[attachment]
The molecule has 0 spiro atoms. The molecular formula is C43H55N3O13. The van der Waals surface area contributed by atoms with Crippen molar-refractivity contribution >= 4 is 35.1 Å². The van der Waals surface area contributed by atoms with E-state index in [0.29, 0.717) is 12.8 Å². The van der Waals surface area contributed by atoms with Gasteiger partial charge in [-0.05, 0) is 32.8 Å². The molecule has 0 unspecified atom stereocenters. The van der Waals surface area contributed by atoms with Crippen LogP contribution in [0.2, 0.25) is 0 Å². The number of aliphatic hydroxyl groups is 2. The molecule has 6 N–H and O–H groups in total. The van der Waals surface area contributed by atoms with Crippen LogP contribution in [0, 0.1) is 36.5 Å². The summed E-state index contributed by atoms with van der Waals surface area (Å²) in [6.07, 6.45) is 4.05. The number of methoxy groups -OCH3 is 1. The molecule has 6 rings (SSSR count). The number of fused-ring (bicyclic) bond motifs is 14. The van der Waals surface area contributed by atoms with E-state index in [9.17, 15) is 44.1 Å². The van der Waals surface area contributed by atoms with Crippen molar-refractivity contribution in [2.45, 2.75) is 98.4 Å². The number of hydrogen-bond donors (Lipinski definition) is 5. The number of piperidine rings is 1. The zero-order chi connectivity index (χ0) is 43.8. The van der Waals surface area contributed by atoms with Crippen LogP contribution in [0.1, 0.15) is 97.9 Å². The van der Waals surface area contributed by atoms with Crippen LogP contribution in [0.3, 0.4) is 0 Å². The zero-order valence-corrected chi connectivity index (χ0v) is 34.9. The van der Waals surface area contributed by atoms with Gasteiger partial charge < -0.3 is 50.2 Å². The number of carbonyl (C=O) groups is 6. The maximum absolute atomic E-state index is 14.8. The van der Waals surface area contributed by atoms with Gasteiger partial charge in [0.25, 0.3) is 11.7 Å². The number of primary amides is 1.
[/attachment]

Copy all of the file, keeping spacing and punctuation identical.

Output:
The molecule has 0 spiro atoms. The molecular formula is C43H55N3O13. The van der Waals surface area contributed by atoms with Crippen molar-refractivity contribution >= 4 is 35.1 Å². The van der Waals surface area contributed by atoms with E-state index in [0.29, 0.717) is 12.8 Å². The van der Waals surface area contributed by atoms with Gasteiger partial charge in [-0.05, 0) is 32.8 Å². The molecule has 0 unspecified atom stereocenters. The van der Waals surface area contributed by atoms with Crippen LogP contribution in [0.2, 0.25) is 0 Å². The number of aliphatic hydroxyl groups is 2. The molecule has 6 N–H and O–H groups in total. The van der Waals surface area contributed by atoms with Crippen LogP contribution in [0, 0.1) is 36.5 Å². The summed E-state index contributed by atoms with van der Waals surface area (Å²) in [6.07, 6.45) is 4.05. The number of methoxy groups -OCH3 is 1. The molecule has 6 rings (SSSR count). The number of fused-ring (bicyclic) bond motifs is 14. The van der Waals surface area contributed by atoms with E-state index in [9.17, 15) is 44.1 Å². The van der Waals surface area contributed by atoms with Crippen molar-refractivity contribution in [2.45, 2.75) is 98.4 Å². The number of hydrogen-bond donors (Lipinski definition) is 5. The number of piperidine rings is 1. The zero-order chi connectivity index (χ0) is 43.8. The van der Waals surface area contributed by atoms with Crippen LogP contribution in [0.1, 0.15) is 97.9 Å². The van der Waals surface area contributed by atoms with Crippen LogP contribution in [0.3, 0.4) is 0 Å². The zero-order valence-corrected chi connectivity index (χ0v) is 34.9. The van der Waals surface area contributed by atoms with Gasteiger partial charge < -0.3 is 50.2 Å². The number of carbonyl (C=O) groups is 6. The maximum absolute atomic E-state index is 14.8. The van der Waals surface area contributed by atoms with Gasteiger partial charge in [0.25, 0.3) is 11.7 Å². The number of primary amides is 1.